Electrical Relays however, are basically electrically operated switches that come in many shapes, sizes and power ratings suitable for all types of applications. Relays can also have single or multiple contacts within a single package with the larger power relays used for mains voltage or high current switching applications being called “Contactors”.
In this tutorial about electrical relays we are just concerned with the fundamental operating principles of “light duty” electromechanical relays we can use in motor control or robotic circuits. Such relays are used in general electrical and electronic control or switching circuits either mounted directly onto PCB boards or connected free standing and in which the load currents are normally fractions of an ampere up to 20+ amperes. The relay circuit are common in Electronics applications.
As their name implies, electromechanical relays are electro-magnetic devices that convert a magnetic flux generated by the application of a low voltage electrical control signal either AC or DC across the relay terminals, into a pulling mechanical force which operates the electrical contacts within the relay. The most common form of electromechanical relay consist of an energizing coil called the “primary circuit” wound around a permeable iron core.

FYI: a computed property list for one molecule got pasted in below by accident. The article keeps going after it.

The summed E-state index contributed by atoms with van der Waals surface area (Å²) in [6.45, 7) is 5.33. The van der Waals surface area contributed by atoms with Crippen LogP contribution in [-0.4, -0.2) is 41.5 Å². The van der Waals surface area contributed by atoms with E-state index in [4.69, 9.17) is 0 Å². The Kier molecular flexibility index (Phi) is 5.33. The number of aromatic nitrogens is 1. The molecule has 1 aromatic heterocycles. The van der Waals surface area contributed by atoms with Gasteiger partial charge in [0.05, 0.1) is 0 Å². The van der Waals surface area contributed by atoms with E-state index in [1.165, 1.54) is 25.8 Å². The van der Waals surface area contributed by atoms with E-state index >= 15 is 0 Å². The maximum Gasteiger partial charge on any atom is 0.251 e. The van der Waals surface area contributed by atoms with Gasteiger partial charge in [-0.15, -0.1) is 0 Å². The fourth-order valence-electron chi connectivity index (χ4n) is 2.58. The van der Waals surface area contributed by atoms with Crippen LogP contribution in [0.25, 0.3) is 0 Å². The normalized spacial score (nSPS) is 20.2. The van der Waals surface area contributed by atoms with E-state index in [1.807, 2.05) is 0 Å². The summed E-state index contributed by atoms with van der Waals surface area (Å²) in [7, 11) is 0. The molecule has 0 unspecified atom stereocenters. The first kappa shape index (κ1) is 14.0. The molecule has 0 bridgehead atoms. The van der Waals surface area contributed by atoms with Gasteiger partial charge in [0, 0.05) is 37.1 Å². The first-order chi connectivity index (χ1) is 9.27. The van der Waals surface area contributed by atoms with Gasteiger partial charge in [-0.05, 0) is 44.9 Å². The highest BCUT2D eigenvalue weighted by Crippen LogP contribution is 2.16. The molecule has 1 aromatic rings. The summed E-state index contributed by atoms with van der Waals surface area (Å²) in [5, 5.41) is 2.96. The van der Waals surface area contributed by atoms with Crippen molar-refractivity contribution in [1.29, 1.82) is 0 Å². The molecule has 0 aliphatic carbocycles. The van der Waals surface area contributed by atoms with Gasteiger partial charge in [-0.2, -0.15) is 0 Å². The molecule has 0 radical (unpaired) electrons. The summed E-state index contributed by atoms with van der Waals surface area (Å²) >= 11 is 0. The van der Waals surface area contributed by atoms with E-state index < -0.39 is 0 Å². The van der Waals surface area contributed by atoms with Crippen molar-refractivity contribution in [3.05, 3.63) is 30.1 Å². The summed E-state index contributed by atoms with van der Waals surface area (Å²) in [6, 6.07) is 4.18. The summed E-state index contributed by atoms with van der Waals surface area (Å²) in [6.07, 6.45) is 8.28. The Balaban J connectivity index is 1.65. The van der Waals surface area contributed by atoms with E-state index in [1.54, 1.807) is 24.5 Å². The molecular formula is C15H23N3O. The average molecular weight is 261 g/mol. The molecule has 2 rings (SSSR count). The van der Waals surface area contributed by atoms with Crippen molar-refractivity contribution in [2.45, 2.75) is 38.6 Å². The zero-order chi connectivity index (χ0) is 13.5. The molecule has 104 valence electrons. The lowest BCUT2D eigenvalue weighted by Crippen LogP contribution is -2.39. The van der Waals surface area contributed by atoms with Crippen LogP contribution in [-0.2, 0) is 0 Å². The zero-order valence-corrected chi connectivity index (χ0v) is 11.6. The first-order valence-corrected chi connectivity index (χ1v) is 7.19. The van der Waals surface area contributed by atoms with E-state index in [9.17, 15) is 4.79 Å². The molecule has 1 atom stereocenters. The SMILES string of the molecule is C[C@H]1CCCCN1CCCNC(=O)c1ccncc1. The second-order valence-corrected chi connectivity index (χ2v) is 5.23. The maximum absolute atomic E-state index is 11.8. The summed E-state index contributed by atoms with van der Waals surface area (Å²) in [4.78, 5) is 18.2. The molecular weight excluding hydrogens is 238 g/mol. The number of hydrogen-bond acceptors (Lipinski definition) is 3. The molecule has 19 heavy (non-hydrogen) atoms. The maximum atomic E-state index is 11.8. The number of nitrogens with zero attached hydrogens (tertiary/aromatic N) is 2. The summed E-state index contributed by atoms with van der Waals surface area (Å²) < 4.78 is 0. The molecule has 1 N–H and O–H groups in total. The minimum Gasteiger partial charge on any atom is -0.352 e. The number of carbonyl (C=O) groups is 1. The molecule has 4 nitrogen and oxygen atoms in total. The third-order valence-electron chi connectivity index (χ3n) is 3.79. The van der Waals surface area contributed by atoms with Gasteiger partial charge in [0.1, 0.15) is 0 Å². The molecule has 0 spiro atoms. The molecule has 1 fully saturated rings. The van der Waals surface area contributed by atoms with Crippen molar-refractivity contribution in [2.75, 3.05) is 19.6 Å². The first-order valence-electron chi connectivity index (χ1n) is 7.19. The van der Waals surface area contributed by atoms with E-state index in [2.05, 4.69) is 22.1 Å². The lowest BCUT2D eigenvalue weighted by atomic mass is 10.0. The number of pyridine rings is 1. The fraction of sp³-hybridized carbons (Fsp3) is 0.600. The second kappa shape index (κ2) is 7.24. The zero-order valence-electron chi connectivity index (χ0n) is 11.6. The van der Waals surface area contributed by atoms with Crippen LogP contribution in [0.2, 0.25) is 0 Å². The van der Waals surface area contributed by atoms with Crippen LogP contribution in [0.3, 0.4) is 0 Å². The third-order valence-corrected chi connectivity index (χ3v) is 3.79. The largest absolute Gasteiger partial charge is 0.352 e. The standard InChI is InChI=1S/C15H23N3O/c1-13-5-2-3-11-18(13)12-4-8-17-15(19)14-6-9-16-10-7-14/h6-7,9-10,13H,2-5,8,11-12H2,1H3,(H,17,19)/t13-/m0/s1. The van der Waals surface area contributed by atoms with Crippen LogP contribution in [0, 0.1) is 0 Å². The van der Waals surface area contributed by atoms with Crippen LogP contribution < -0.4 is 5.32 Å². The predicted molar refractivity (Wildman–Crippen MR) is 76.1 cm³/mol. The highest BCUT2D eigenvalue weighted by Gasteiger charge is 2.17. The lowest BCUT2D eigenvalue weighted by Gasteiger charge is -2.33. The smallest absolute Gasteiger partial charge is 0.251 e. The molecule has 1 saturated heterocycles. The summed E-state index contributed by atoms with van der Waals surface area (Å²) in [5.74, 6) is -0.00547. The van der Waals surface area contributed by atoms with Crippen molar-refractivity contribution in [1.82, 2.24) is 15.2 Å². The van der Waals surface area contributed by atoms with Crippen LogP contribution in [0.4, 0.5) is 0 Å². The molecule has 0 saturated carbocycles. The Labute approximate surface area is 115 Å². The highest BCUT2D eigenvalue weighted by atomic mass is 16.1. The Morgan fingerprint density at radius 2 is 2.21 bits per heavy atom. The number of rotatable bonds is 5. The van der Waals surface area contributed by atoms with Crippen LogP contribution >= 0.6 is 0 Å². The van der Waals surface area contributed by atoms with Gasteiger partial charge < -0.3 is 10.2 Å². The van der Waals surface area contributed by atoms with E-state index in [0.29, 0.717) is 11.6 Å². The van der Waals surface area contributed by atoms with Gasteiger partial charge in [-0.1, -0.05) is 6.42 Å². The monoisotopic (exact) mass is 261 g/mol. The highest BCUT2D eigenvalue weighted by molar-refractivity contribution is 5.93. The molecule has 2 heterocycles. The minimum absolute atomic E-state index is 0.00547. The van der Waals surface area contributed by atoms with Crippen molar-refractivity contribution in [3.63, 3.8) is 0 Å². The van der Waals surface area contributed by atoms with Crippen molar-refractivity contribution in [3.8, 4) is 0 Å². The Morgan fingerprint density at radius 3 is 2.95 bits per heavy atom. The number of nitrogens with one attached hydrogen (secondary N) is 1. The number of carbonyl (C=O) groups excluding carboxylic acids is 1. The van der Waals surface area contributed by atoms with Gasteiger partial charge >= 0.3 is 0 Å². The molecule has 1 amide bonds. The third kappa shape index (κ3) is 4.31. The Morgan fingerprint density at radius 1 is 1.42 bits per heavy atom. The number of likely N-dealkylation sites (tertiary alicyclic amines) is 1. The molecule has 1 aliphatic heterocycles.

This iron core has both a fixed portion called the yoke, and a moveable spring loaded part called the armature, that completes the magnetic field circuit by closing the air gap between the fixed electrical coil and the moveable armature. The armature is hinged or pivoted allowing it to freely move within the generated magnetic field closing the electrical contacts that are attached to it. Connected between the yoke and armature is normally a spring (or springs) for the return stroke to “reset” the contacts back to their initial rest position when the relay coil is in the “de-energized” condition, i.e. turned “OFF”.
In our simple relay above, we have two sets of electrically conductive contacts. Relays may be “Normally Open”, or “Normally Closed”. One pair of contacts are classed as Normally Open, (NO) or make contacts and another set which are classed as Normally Closed, (NC) or break contacts. In the normally open position, the contacts are closed only when the field current is “ON” and the switch contacts are pulled towards the inductive coil.